The problem and its solution are illustrated in figure 6.4. (not shown-cannot paste image) Worldlines of particles are seen emerging from the origin as part of inflation. Borde et al. proved they all had to come from a point, which then was interpreted as the beginning of the universe. Aguirre et al. showed that they can continue through the origin to the negative side of the time axis, allowing for an eternal universe.

I also checked with Caltech cosmologist Sean Carroll, whose recent book From Eternity to Here provides an excellent discussion of many of the problems associated with early universe cosmology.32 Here was his response: I think my answer would be fairly concise: no result derived on the basis of classical spacetime can be used to derive anything truly fundamental, since classical general relativity isn't right. You need to quantize gravity. The BGV [Borde, Guth, Vilenkin] singularity theorem is certainly interesting and important, because it helps us understand where classical GR breaks down, but it doesn't help us decide what to do when it breaks down. Surely there's no need to throw up our hands and declare that this puzzle can't be resolved within a materialist framework. Invoking God to fill this particular gap is just as premature and unwarranted as all the other gaps.33

Stenger, Victor J. (2011-05-19). Fallacy of Fine-Tuning, The: Why the Universe Is Not Designed for Us (Kindle Locations 1631-1639).

March 12, 2012 1:40 PM  
Blogger Robert Bumbalough said...

Because of gauge invariance all of classical mechanics, electro-magnetism, special and general relativity and with addition of balanced constants and substitutions, quantum mechanics can be derived regardless of the point of view of an observer. This is justification of the uniformity of nature from modern physics using Noether's theorem.

Gauge invariance is a generalization of Noether's theorem from space-time to abstract state vector space. (Nothing in Noether's treatment limited it to space-time.) Consider again the two-dimensional example. In figure 4.1(b), the axes are rotated by an amount The generator of the transformation is , which will be conserved. Early in the twentieth century, another fact about gauge invariance was discovered. If is allowed to vary from point to point in space-time, Schrödinger's time-dependent equation, which we recall is the equation of motion of quantum mechanics, is not gauge invariant. However, if you insert a four-vector field into the equation and ask what that field has to be to make everything nice and gauge invariant, that field is precisely the four-vector potential that leads to Maxwell's equations of electromagnetism! That is, the electromagnetic force turns out to be a fictitious force, like gravity, introduced to preserve the point-of-view invariance of the system. Note that for neutral particles, no new fields need to be introduced to preserve gauge invariance in that case. When depends on the location of the particle in spacetime, we have what is called a local gauge transformation. When it is the same at all points, we have a global gauge transformation. In the case of electromagnetism, is proportional to the electric charge of the particle and so global gauge invariance, or, as I prefer, global point-of-view invariance, leads to the principle of conservation of charge. Also note that is the generator of a rotation in a two-dimensional space This generator is mathematically equivalent to angular momentum, which in quantum mechanics is quantized, that is, takes on discrete values. Thus global gauge invariance in this space will result in charge being quantized. So charge quantization is yet another consequence of point-of-view invariance. Summarizing, we have found that the equations that describe the motion of a charged free particle are not invariant under a local gauge transformation. However, we can make them invariant by adding a term to the canonical momentum that corresponds to the four-vector potential of the electromagnetic field. Thus the electromagnetic fields are introduced to preserve local gauge symmetry. Conservation and quantization of charge follow from global gauge symmetry. Now, we still need to introduce the Lorentz force law, which tells us how to calculate the force on a charged particle in the presence of electric and magnetic fields. This equation is nothing more than a definition of the fields. The electric field E is operationally defined as the force one measures on a charged particle at rest in the presence of other charged particles, per unit charge. More complicated, B is the vector field that leads to a measured force F on a charged particle moving with a velocity v that is perpendicular to the plane of v and B. How do these connect to Maxwell's equations, which are used to calculate the fields for any given charge and current distribution (a current is a moving charge)? In a 1989 paper, physicist Freeman Dyson provided a derivation of Maxwell's equations from the Lorentz force law that he says was first shown to him by Richard Feynman in 1948.6 That is, Maxwell's equations follow from the definition of the electric and magnetic fields. If we assert that Maxwell's equations follow from point-of-view invariance, then the Lorentz law is implied.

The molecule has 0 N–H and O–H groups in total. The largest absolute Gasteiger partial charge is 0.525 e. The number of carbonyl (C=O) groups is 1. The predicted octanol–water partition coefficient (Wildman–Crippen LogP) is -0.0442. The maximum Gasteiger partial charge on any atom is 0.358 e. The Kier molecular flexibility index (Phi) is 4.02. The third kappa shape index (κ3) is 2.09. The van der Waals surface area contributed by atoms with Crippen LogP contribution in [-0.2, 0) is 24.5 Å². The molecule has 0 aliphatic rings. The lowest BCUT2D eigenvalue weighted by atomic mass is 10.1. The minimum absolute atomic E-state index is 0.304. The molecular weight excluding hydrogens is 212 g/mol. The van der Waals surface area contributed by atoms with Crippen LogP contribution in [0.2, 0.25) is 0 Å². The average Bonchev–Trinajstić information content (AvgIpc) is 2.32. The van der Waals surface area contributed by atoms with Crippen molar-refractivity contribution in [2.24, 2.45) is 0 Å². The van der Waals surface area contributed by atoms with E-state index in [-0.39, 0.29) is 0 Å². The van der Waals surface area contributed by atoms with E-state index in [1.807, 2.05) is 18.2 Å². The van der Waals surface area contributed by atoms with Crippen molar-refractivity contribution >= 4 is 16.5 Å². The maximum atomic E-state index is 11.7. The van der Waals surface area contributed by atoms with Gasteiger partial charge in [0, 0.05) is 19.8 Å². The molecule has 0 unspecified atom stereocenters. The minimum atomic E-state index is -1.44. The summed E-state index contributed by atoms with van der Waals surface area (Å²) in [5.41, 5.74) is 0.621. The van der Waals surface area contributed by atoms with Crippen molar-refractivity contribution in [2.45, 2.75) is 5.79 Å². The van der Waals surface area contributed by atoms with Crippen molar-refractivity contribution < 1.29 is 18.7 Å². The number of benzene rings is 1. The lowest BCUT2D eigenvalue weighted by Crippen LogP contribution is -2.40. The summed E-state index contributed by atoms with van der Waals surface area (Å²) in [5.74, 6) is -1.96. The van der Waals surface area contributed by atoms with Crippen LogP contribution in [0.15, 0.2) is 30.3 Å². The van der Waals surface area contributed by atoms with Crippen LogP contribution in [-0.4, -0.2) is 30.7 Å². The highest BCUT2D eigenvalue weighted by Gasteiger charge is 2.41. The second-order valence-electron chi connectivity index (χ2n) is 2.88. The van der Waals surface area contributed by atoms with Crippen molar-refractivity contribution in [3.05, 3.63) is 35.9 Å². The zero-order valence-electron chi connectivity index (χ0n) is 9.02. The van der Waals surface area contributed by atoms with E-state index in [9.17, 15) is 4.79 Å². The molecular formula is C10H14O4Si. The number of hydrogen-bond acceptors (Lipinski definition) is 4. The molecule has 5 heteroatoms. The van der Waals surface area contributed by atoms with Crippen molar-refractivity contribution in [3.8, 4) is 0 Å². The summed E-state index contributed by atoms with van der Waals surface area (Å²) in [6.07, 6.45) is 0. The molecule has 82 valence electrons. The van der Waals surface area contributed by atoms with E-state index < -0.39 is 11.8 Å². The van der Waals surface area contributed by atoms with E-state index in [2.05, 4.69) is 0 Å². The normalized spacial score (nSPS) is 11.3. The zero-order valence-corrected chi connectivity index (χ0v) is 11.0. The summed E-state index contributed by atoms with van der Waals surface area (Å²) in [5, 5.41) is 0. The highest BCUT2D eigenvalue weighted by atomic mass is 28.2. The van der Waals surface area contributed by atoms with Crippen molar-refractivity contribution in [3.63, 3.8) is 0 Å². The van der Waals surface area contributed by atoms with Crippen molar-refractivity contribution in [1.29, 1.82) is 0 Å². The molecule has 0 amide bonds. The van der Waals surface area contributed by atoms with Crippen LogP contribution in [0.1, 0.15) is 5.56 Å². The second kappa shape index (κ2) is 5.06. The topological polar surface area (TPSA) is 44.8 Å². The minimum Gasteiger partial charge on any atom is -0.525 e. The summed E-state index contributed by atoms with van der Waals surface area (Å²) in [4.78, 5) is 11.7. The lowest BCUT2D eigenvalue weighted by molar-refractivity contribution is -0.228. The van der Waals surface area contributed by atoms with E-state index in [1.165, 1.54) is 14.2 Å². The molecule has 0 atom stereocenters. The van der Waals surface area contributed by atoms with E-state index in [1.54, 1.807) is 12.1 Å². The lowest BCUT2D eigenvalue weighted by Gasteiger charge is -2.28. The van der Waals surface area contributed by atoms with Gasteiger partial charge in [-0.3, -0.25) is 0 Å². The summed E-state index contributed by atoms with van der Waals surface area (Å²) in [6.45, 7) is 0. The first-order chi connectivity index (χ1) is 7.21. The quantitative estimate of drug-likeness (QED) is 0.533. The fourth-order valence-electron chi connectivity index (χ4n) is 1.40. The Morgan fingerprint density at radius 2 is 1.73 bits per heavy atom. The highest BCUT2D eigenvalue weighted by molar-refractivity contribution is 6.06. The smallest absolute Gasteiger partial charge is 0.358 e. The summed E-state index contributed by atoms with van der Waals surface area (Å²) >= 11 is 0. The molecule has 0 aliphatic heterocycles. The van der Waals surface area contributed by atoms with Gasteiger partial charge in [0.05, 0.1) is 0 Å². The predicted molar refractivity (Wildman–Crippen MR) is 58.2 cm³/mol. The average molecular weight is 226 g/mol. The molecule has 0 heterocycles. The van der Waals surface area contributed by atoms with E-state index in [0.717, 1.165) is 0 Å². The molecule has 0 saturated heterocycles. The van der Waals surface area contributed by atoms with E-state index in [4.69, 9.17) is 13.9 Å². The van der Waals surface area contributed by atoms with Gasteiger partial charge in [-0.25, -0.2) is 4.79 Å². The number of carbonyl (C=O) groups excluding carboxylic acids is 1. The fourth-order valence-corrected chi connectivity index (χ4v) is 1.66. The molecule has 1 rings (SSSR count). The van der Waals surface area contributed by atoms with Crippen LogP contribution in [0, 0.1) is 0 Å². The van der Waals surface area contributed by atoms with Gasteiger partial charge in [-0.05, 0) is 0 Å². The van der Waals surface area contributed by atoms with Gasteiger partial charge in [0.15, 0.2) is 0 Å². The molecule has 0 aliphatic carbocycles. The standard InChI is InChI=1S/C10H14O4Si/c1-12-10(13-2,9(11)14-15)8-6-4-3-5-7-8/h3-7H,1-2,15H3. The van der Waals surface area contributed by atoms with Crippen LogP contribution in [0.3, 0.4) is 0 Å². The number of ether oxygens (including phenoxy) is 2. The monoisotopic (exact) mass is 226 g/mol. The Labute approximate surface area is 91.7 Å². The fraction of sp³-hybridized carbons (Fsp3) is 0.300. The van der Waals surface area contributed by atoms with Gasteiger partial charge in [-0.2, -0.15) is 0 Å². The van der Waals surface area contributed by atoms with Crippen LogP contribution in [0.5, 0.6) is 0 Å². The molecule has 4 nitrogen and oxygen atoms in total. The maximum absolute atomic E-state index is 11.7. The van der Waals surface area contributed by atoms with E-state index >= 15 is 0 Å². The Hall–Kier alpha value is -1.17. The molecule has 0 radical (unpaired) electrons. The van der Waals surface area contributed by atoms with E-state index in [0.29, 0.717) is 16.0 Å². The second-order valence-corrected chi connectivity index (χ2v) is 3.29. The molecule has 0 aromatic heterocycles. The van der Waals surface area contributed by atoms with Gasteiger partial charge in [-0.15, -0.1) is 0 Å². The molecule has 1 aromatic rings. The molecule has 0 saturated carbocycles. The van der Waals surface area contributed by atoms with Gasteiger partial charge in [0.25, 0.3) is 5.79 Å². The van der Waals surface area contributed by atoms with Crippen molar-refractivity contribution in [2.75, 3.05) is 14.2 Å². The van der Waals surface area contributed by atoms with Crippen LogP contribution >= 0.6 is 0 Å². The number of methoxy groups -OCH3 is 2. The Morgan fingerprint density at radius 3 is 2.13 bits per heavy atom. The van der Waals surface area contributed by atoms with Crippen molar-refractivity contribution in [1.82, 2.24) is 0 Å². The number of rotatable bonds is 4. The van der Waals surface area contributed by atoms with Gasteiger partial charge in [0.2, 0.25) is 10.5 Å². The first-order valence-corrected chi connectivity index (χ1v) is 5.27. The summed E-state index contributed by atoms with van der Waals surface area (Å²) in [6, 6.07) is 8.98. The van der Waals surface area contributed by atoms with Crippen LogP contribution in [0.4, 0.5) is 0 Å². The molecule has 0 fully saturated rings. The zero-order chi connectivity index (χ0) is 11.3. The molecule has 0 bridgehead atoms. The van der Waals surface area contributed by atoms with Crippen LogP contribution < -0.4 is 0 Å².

Stenger, Victor J. (2011-05-19). Fallacy of Fine-Tuning, The: Why the Universe Is Not Designed for Us (Kindle Locations 1135-1153). Prometheus Books. Kindle Edition.

March 12, 2012 1:58 PM